Democrats Declare Victory in Special Election

Kristi Pronovost Merit Shop Spokesman Blog

By Brent Sailhamer, Director of Government Affairs

Billed as a referendum on the first year of Donald Trump’s presidency, the special election to replace former Rep. Tim Murphy in Pennsylvania’s 18th Congressional district held true to its hype this week.  In the weeks prior to the election, Democrat Conor Lamb and Republican Rick Saccone spent a combined $5 million, in addition to outside contributions from interest groups totaling an estimated $15 million.  The district has been a Republican stronghold for decades and saw President Trump win by a 20-point margin in 2016. Saccone, who currently serves as one of the most conservative members of the state House, made every effort to cozy up to the administration, hosting Ivanka Trump, Donald Trump Jr., Vice President Mike Pence, and the President himself over the past few weeks.  Lamb, on the other hand, portrayed himself as a moderate Democrat who heavily supported the 2nd Amendment and opposed Nancy Pelosi.  Lamb also drew a clear distinction over labor issues, claiming that Saccone favored right to work laws that would decimate heavy traditions of United Steelworkers and United Mineworkers employees.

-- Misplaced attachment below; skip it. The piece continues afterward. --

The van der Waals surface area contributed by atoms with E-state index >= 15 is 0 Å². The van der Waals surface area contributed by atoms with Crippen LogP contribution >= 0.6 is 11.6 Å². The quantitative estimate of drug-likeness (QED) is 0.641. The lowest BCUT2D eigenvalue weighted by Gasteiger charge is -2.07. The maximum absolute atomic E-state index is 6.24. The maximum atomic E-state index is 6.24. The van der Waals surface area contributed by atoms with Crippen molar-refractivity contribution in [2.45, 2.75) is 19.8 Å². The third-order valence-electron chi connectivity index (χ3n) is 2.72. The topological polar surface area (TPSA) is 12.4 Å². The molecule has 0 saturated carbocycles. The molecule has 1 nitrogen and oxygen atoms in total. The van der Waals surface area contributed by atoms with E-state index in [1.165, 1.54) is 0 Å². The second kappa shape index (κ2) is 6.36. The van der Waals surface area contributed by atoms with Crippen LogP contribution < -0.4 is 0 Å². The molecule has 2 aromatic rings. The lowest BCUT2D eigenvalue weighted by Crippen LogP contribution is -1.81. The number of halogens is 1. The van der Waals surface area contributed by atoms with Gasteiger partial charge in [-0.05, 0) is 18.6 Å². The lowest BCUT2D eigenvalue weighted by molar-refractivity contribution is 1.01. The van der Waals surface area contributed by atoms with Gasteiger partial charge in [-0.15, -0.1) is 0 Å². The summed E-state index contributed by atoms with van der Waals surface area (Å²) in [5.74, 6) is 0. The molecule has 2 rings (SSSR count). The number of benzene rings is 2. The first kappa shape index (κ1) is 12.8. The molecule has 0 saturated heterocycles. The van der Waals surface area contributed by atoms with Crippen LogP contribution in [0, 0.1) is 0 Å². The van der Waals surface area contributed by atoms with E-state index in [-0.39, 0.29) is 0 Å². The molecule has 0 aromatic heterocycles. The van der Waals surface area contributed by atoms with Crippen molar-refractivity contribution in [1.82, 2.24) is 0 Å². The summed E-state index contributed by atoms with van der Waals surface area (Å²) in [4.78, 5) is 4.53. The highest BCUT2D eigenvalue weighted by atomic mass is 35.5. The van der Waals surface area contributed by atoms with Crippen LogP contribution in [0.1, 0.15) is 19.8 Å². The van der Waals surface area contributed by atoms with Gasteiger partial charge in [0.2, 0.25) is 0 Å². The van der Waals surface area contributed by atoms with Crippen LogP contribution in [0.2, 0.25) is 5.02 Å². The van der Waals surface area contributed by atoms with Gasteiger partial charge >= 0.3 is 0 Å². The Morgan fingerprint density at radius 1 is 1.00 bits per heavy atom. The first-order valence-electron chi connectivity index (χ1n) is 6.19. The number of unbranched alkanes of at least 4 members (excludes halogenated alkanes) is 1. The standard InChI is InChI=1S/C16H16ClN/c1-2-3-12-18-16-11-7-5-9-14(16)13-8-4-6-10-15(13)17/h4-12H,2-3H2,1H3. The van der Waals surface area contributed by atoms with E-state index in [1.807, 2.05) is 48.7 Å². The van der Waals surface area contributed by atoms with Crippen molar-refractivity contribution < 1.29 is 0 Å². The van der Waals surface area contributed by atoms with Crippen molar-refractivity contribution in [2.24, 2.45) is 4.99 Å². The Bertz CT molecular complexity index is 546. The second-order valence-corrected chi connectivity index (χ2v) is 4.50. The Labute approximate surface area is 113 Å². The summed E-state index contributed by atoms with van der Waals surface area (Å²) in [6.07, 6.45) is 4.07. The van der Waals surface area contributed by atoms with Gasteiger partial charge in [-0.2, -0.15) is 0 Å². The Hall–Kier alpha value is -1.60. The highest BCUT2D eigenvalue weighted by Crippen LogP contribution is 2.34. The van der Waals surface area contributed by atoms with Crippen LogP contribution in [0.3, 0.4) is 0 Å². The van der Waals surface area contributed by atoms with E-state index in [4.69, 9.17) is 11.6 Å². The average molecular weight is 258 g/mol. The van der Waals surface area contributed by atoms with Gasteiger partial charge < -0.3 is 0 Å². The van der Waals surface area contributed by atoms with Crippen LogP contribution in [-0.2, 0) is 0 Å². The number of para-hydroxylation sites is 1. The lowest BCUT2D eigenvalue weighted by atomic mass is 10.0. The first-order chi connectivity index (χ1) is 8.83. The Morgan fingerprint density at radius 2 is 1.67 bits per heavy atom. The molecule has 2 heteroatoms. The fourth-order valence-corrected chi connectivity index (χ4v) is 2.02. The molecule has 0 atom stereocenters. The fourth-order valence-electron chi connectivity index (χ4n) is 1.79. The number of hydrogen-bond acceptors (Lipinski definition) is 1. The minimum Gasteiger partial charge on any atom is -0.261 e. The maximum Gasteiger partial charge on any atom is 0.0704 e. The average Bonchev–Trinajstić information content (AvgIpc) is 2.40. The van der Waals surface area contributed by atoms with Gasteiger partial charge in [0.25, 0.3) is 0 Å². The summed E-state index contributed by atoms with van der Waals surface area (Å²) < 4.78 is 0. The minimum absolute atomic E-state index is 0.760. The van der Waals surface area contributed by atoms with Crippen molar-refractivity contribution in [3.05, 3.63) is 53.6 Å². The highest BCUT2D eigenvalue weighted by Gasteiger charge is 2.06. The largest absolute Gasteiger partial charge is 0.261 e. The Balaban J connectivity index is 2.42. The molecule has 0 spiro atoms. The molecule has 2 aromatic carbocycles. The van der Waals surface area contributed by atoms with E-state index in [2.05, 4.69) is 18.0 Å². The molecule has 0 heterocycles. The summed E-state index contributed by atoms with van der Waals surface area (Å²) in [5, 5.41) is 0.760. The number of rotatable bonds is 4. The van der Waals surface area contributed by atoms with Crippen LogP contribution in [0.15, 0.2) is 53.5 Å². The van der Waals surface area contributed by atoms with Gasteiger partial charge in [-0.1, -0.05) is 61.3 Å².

Ultimately, as polls closed on Tuesday and results came rolling in, it was apparent that the election would end up being close.  So close, in fact, that the evening ended up too close to call.  By morning on Wednesday, with nearly a quarter of a million votes in, Lamb held the narrowest of leads, by roughly 600 votes.

If the results stand, Democrats will proclaim a foundational rejection of the Trump presidency, spelling trouble for Republicans in November.  If Saccone manages to upset the results with a strong showing in absentee ballots, Democrats still will point to Trump’s massive success in 2016 and the resultant backlash that cost the Republican nominee so much support.